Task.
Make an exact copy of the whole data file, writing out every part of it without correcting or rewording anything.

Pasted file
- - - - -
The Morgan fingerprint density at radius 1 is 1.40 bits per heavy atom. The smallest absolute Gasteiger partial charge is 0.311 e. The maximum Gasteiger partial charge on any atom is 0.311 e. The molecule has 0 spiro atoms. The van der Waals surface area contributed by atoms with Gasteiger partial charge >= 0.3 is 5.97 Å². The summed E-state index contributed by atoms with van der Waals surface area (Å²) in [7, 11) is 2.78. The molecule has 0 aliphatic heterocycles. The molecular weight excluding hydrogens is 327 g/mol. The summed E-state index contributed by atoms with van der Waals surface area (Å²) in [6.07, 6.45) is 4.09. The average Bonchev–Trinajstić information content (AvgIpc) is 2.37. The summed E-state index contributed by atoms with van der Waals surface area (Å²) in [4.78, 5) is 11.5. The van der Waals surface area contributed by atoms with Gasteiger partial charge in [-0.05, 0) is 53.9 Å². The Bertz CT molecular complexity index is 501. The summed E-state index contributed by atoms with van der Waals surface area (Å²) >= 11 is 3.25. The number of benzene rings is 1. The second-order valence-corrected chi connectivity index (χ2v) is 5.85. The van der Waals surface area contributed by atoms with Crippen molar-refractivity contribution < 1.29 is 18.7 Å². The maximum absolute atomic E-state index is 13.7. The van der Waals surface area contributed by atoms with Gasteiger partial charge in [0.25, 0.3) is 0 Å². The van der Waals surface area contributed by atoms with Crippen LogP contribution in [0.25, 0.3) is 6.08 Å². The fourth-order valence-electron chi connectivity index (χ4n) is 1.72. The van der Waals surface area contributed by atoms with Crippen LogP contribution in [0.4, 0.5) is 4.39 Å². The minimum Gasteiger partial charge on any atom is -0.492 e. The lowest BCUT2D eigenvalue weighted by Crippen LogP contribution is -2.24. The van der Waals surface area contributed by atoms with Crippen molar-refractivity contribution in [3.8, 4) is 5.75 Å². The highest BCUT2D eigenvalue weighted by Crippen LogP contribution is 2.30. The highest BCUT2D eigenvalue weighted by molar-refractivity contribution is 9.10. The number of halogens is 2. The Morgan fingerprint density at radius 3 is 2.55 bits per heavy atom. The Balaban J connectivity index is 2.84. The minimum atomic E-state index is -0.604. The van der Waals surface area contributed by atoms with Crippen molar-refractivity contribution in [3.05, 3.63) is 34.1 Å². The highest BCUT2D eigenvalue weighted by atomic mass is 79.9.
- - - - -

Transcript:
The Morgan fingerprint density at radius 1 is 1.40 bits per heavy atom. The smallest absolute Gasteiger partial charge is 0.311 e. The maximum Gasteiger partial charge on any atom is 0.311 e. The molecule has 0 spiro atoms. The van der Waals surface area contributed by atoms with Gasteiger partial charge >= 0.3 is 5.97 Å². The summed E-state index contributed by atoms with van der Waals surface area (Å²) in [7, 11) is 2.78. The molecule has 0 aliphatic heterocycles. The molecular weight excluding hydrogens is 327 g/mol. The summed E-state index contributed by atoms with van der Waals surface area (Å²) in [6.07, 6.45) is 4.09. The average Bonchev–Trinajstić information content (AvgIpc) is 2.37. The summed E-state index contributed by atoms with van der Waals surface area (Å²) in [4.78, 5) is 11.5. The van der Waals surface area contributed by atoms with Gasteiger partial charge in [-0.05, 0) is 53.9 Å². The Bertz CT molecular complexity index is 501. The summed E-state index contributed by atoms with van der Waals surface area (Å²) >= 11 is 3.25. The number of benzene rings is 1. The second-order valence-corrected chi connectivity index (χ2v) is 5.85. The van der Waals surface area contributed by atoms with Crippen molar-refractivity contribution < 1.29 is 18.7 Å². The maximum absolute atomic E-state index is 13.7. The van der Waals surface area contributed by atoms with Gasteiger partial charge in [0.25, 0.3) is 0 Å². The van der Waals surface area contributed by atoms with Crippen LogP contribution in [0.25, 0.3) is 6.08 Å². The fourth-order valence-electron chi connectivity index (χ4n) is 1.72. The van der Waals surface area contributed by atoms with Crippen LogP contribution in [0.4, 0.5) is 4.39 Å². The minimum Gasteiger partial charge on any atom is -0.492 e. The lowest BCUT2D eigenvalue weighted by Crippen LogP contribution is -2.24. The van der Waals surface area contributed by atoms with Crippen molar-refractivity contribution in [3.8, 4) is 5.75 Å². The highest BCUT2D eigenvalue weighted by Crippen LogP contribution is 2.30. The highest BCUT2D eigenvalue weighted by molar-refractivity contribution is 9.10. The number of halogens is 2. The Morgan fingerprint density at radius 3 is 2.55 bits per heavy atom. The Balaban J connectivity index is 2.84. The minimum atomic E-state index is -0.604. The van der Waals surface area contributed by atoms with Crippen molar-refractivity contribution in [3.05, 3.63) is 34.1 Å². The highest BCUT2D eigenvalue weighted by atomic mass is 79.9.